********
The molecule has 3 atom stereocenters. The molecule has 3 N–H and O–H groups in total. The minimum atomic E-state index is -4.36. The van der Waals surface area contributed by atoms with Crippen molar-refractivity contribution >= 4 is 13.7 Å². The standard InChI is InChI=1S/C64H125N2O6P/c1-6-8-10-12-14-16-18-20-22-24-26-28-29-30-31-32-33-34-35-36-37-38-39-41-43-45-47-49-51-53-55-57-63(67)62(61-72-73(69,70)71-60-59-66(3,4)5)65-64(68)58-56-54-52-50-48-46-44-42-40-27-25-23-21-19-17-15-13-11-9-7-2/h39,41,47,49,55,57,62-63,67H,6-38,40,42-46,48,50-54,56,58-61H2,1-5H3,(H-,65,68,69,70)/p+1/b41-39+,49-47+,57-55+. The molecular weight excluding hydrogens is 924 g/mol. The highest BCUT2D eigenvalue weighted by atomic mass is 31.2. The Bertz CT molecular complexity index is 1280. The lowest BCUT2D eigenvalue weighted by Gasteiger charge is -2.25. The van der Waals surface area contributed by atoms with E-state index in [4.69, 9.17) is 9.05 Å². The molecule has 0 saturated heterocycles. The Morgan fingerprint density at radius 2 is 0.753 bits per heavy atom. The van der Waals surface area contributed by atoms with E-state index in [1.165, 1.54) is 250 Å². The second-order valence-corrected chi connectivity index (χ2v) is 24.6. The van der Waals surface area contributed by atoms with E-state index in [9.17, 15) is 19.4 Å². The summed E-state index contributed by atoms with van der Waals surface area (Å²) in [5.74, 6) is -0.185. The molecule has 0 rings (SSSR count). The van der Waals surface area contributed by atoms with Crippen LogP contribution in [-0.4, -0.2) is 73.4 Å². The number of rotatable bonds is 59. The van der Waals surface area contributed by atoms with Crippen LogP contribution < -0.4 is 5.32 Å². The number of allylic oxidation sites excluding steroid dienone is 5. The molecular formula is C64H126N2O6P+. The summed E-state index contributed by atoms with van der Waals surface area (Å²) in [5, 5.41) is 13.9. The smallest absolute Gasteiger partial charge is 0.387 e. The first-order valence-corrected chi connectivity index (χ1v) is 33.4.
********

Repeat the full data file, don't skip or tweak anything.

The molecule has 3 atom stereocenters. The molecule has 3 N–H and O–H groups in total. The minimum atomic E-state index is -4.36. The van der Waals surface area contributed by atoms with Crippen molar-refractivity contribution >= 4 is 13.7 Å². The standard InChI is InChI=1S/C64H125N2O6P/c1-6-8-10-12-14-16-18-20-22-24-26-28-29-30-31-32-33-34-35-36-37-38-39-41-43-45-47-49-51-53-55-57-63(67)62(61-72-73(69,70)71-60-59-66(3,4)5)65-64(68)58-56-54-52-50-48-46-44-42-40-27-25-23-21-19-17-15-13-11-9-7-2/h39,41,47,49,55,57,62-63,67H,6-38,40,42-46,48,50-54,56,58-61H2,1-5H3,(H-,65,68,69,70)/p+1/b41-39+,49-47+,57-55+. The molecular weight excluding hydrogens is 924 g/mol. The highest BCUT2D eigenvalue weighted by atomic mass is 31.2. The Bertz CT molecular complexity index is 1280. The lowest BCUT2D eigenvalue weighted by Gasteiger charge is -2.25. The van der Waals surface area contributed by atoms with E-state index in [4.69, 9.17) is 9.05 Å². The molecule has 0 saturated heterocycles. The Morgan fingerprint density at radius 2 is 0.753 bits per heavy atom. The van der Waals surface area contributed by atoms with E-state index in [1.165, 1.54) is 250 Å². The second-order valence-corrected chi connectivity index (χ2v) is 24.6. The van der Waals surface area contributed by atoms with E-state index in [9.17, 15) is 19.4 Å². The summed E-state index contributed by atoms with van der Waals surface area (Å²) in [5.74, 6) is -0.185. The molecule has 0 rings (SSSR count). The van der Waals surface area contributed by atoms with Crippen LogP contribution in [-0.4, -0.2) is 73.4 Å². The number of rotatable bonds is 59. The van der Waals surface area contributed by atoms with Crippen LogP contribution < -0.4 is 5.32 Å². The number of allylic oxidation sites excluding steroid dienone is 5. The molecular formula is C64H126N2O6P+. The summed E-state index contributed by atoms with van der Waals surface area (Å²) in [5, 5.41) is 13.9. The smallest absolute Gasteiger partial charge is 0.387 e. The first-order valence-corrected chi connectivity index (χ1v) is 33.4.